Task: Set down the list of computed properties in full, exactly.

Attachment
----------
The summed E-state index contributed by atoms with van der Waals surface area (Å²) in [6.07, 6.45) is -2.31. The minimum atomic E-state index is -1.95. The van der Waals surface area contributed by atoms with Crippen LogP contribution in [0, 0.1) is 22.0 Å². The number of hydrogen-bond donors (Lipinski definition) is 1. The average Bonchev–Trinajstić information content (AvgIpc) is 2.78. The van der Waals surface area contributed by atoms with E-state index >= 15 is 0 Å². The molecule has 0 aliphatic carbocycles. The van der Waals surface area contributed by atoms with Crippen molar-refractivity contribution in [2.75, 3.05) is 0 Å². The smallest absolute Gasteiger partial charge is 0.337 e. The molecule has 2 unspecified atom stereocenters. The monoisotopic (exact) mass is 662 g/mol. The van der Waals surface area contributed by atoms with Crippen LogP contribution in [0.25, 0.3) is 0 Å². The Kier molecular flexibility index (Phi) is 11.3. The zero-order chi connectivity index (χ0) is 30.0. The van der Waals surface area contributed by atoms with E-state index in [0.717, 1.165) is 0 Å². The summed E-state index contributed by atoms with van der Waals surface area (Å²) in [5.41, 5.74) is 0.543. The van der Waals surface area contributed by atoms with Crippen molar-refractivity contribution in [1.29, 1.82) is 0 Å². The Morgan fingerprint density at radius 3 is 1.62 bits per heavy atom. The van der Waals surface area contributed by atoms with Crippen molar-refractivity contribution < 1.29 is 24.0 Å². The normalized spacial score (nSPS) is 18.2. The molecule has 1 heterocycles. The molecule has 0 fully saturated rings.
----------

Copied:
The summed E-state index contributed by atoms with van der Waals surface area (Å²) in [6.07, 6.45) is -2.31. The minimum atomic E-state index is -1.95. The van der Waals surface area contributed by atoms with Crippen LogP contribution in [0, 0.1) is 22.0 Å². The number of hydrogen-bond donors (Lipinski definition) is 1. The average Bonchev–Trinajstić information content (AvgIpc) is 2.78. The van der Waals surface area contributed by atoms with E-state index >= 15 is 0 Å². The molecule has 0 aliphatic carbocycles. The van der Waals surface area contributed by atoms with Crippen molar-refractivity contribution in [2.75, 3.05) is 0 Å². The smallest absolute Gasteiger partial charge is 0.337 e. The molecule has 2 unspecified atom stereocenters. The monoisotopic (exact) mass is 662 g/mol. The van der Waals surface area contributed by atoms with Crippen LogP contribution in [0.25, 0.3) is 0 Å². The Kier molecular flexibility index (Phi) is 11.3. The zero-order chi connectivity index (χ0) is 30.0. The van der Waals surface area contributed by atoms with E-state index in [0.717, 1.165) is 0 Å². The summed E-state index contributed by atoms with van der Waals surface area (Å²) in [5.41, 5.74) is 0.543. The van der Waals surface area contributed by atoms with Crippen molar-refractivity contribution in [1.29, 1.82) is 0 Å². The Morgan fingerprint density at radius 3 is 1.62 bits per heavy atom. The van der Waals surface area contributed by atoms with Crippen molar-refractivity contribution < 1.29 is 24.0 Å². The normalized spacial score (nSPS) is 18.2. The molecule has 1 heterocycles. The molecule has 0 fully saturated rings.